What is a Wilms tumor?

Updated: Mar 04, 2019
  • Author: Ali Nawaz Khan, MBBS, FRCS, FRCP, FRCR; Chief Editor: Eugene C Lin, MD  more...
  • Print


Wilms tumor, or nephroblastoma, is the most common solid renal mass and abdominal malignancy of childhood, with a prevalence of 1 case per 10,000 population. [1, 2, 3, 4] Conversely, it is very rare in adults, with an incidence rate of less than 0.2 per million per year. [5, 2, 3, 4] The tumor (see the images below) occurs in both hereditary and sporadic forms, and approximately 6% are bilateral. [6] Most are unicentric and arise from the kidney. Extrarenal Wilms tumors (EWTs) are rare and most commonly found in the retroperitoneal space (44.4%) and the uterus (14.8%). [7]  The results of treatment of Wilms tumor have improved in recent years, reaching 4-year overall survival in the favourable histology group of nearly 90%.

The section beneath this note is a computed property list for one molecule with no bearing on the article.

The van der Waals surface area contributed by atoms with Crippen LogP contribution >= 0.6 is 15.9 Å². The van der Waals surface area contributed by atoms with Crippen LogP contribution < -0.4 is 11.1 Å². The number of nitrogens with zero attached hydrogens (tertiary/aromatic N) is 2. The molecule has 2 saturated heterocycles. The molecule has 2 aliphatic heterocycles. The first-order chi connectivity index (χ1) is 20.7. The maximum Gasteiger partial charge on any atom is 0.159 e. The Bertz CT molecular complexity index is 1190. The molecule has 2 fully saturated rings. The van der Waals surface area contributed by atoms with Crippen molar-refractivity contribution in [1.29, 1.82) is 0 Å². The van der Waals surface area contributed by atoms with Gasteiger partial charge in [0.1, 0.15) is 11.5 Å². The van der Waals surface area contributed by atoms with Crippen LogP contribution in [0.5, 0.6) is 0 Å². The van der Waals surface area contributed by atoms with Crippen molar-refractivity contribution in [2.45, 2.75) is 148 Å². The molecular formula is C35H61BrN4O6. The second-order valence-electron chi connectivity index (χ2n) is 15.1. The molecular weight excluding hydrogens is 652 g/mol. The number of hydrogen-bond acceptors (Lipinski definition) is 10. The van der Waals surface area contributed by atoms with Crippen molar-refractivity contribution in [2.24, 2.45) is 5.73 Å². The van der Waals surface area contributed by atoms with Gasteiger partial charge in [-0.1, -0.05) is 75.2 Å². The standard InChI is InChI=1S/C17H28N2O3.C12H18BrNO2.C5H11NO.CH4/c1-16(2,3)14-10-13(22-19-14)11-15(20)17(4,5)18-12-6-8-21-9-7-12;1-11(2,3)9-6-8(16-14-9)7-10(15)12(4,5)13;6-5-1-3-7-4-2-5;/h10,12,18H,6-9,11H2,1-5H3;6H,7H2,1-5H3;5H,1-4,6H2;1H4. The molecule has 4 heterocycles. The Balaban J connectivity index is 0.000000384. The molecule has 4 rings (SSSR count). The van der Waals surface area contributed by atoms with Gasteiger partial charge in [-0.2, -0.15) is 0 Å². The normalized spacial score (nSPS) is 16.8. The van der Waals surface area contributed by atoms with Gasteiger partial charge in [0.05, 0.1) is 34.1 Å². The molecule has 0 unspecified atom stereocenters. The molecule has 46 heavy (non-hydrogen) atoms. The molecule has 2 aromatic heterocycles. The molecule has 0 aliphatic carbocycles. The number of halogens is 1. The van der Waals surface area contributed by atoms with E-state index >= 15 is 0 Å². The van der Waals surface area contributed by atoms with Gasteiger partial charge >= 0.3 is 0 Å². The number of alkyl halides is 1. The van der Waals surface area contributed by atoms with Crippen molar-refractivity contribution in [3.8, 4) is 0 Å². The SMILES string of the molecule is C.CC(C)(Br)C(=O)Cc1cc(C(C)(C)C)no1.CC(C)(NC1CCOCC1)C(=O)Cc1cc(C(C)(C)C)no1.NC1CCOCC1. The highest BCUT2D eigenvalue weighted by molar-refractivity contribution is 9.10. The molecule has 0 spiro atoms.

The most common clinical presentation involves an asymptomatic abdominal mass with insidious growth. Secondary hypertension may be observed in as many as 25% of patients as a result of increased renin levels. Initial ultrasonography is commonly performed, and sonograms demonstrate a smooth, well-defined mass of renal origin with uniform echogenicity.

Did this answer your question?
Additional feedback? (Optional)
Thank you for your feedback!